In Washington, the Federal Communications Commission Wednesday afternoon set aside Obama-era regulations aimed at ensuring “Net neutrality.” Meanwhile, in Los Angeles, Walt Disney Co. announced a $52.4 billion acquisition of most of the legendary Hollywood studio 21st Century Fox. And in November, the Department of Justice sued to block the $85 billion megamerger between telecom giant AT&T Inc. and TV and movie titan Time Warner Inc.
How are these three events connected? Right through the Internet. Disney and Fox plan a big push into streaming video, and they need a free, unimpeded Internet to make sure everyone can watch their programs. But the FCC’s retreat from Net neutrality could enable AT&T to set up Internet toll booths and charge hundreds of millions of dollars to distribute video from rival firms.
Why is Disney buying Fox?
One of the biggest motivations behind Disney’s deal is its plan to become a major provider of video entertainment on the Internet. Right now, Disney’s products are mostly distributed in movie theaters and over broadcast and cable TV. But movie ticket sales have been stagnant for years and plummeted in 2017. Americans, especially young millennials, are watching less traditional TV. Instead, the growth is online, as millions do their viewing through streaming services over the Internet, such as Netflix, Amazon, and Hulu.
Over the next year, Disney will launch two subscription streaming services, one connected to its ESPN sports network and another that will specialize in TV shows and movies from the Disney library, as well as original material. By purchasing Fox, Disney will be able to flesh out its Internet service with thousands of Fox titles, making it far more attractive to video buffs.
But reruns are not enough. Rival Netflix has transformed the industry by spending billions of dollars on new TV shows like “The Crown” and “House of Cards.” Owning Fox, which makes popular TV series such as “The Simpsons,” “Family Guy,” “Modern Family,” and “Homeland,” will help Disney crank out lots of new material for its Internet service.
Why do the Feds object to AT&T owning Time Warner?
AT&T is one of the nation’s biggest providers of cable TV, satellite, and Internet service. Time Warner produces many of cable’s most popular networks, including CNN and HBO. In its lawsuit seeking to block the merger, the Justice Department warned that a merged AT&T-Time Warner would be in a position to force competing cable companies, such as Comcast Corp., “to pay hundreds of millions of dollars more per year for Time Warner’s networks.”
Won’t Justice also try to block the Disney-Fox deal?
Perhaps. Indeed, it’s the kind of merger that is more likely to face a challenge. That’s because Disney and Fox are in the same business — producing TV shows and movies. Merging them would lead to reduced competition in the entertainment industry, and that might well set off alarm bells.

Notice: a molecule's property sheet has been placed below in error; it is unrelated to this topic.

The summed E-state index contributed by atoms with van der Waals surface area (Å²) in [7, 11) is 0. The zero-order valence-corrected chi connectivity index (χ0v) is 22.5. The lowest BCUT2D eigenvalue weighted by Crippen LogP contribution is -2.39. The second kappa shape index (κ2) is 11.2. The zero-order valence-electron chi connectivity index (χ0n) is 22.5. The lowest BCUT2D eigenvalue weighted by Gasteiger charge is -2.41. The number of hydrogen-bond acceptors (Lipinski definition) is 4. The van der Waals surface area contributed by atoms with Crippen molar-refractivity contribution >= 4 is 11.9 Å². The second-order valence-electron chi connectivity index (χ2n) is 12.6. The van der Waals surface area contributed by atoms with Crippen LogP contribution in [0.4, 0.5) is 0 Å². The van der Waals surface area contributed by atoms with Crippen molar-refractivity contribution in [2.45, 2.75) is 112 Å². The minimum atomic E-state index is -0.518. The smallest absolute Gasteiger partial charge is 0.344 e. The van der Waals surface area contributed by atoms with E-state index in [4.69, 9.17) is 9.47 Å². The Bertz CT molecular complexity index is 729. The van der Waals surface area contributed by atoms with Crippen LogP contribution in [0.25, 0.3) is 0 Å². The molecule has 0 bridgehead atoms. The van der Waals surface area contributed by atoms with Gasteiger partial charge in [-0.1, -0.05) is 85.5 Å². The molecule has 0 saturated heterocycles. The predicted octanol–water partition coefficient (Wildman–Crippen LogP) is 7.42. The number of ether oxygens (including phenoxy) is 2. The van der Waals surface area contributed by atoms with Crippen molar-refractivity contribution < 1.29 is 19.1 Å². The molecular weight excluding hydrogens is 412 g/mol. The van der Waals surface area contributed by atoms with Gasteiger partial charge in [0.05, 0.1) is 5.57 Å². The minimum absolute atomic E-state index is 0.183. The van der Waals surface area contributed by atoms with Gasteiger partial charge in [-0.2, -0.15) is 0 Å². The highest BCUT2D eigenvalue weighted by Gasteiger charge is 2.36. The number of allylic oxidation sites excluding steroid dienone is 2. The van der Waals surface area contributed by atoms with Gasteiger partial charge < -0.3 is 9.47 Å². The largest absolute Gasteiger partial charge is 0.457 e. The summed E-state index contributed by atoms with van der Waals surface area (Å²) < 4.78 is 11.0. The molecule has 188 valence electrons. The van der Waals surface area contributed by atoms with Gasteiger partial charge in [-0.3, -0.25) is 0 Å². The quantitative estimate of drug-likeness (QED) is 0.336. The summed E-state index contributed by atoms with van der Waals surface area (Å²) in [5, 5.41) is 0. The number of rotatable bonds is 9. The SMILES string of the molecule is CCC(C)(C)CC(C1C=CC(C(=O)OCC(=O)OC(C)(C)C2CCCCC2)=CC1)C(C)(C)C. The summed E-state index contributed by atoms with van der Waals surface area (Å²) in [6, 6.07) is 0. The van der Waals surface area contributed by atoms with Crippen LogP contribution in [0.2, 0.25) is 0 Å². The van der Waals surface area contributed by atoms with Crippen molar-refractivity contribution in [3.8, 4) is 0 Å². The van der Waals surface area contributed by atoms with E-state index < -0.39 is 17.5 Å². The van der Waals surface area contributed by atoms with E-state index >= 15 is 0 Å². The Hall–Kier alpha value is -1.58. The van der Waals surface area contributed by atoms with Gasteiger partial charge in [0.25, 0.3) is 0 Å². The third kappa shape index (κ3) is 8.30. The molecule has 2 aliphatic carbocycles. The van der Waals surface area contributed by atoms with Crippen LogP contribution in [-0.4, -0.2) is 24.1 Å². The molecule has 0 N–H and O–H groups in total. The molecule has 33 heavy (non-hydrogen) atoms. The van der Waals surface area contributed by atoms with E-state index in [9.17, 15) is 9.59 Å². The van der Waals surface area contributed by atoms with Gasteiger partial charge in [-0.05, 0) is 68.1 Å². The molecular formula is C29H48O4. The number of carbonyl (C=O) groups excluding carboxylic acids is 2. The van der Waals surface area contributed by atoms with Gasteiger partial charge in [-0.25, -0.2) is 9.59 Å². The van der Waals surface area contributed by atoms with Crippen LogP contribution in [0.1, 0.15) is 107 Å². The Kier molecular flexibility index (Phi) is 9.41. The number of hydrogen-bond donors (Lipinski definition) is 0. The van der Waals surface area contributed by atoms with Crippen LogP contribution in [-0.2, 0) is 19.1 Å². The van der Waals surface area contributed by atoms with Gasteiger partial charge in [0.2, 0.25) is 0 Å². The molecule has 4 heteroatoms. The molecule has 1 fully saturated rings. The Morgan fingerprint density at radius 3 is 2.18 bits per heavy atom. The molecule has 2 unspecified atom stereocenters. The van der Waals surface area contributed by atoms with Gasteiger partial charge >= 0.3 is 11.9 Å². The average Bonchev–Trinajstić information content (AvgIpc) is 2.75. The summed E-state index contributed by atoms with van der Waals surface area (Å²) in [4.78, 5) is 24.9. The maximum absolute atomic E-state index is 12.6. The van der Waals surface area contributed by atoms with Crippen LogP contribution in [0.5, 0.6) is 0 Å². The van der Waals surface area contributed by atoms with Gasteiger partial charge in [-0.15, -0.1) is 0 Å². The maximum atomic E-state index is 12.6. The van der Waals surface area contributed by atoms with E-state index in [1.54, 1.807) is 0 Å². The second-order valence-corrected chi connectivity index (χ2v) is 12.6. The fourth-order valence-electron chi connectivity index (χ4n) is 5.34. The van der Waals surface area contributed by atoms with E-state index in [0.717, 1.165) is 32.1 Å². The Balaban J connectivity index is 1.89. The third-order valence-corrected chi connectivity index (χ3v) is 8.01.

By contrast, AT&T and Time Warner are in different businesses. Also, in 2011 the Justice Department approved a similar deal between Comcast and movie maker NBC Universal. That’s why some were surprised when the Justice Department intervened against AT&T-Time Warner, and why many believe that the federal courts will ultimately approve the deal.
What has all this to do with the FCC decision to repeal Internet traffic rules?
Remember that Net neutrality is the principle that all traffic on the Internet should be treated exactly alike by the broadband networks that carry the data. Networks such as Comcast Corp. and AT&T Inc. are not supposed to block or slow down traffic of any Internet user, in order to censor information, gain a competitive advantage, or use it as a lever to extract higher payments. Also, network operators are not supposed to practice “paid prioritization,” a policy in which some companies might pay them to have their traffic delivered faster or more efficiently than that of other companies.
On Thursday, the FCC set aside an Obama administration decision to regulate Internet companies like public utilities in order to protect Net neutrality. Critics of the new policy warn that companies like Comcast or AT&T are now free to take steps that could harm Disney’s planned streaming services, which could compete with the in-house content they are also trying to sell to consumers. They might block its Internet streams, degrade its video quality, or demand additional fees to ensure that viewers would be able to watch Disney shows.
Comcast might attempt such interference to make people watch its own video offerings instead of Disney’s. If AT&T acquires Time Warner, it would have a similar incentive to block or throttle Disney content. They could even play rival streaming services off each other, selling off faster bandwidth to the highest bidder, while the loser is stuck in the slow lane.
But FCC chairman Ajit Pai argues that another government agency, the Federal Trade Commission, has the authority to prevent any abuses.
Moreover, there are moves afoot in Congress to wade back into Net neutrality that have attracted some Republicans. Some want the Congress to order the FCC to keep the Obama-era rules, while others favor a completely new law specifically drafted to deal with the issue.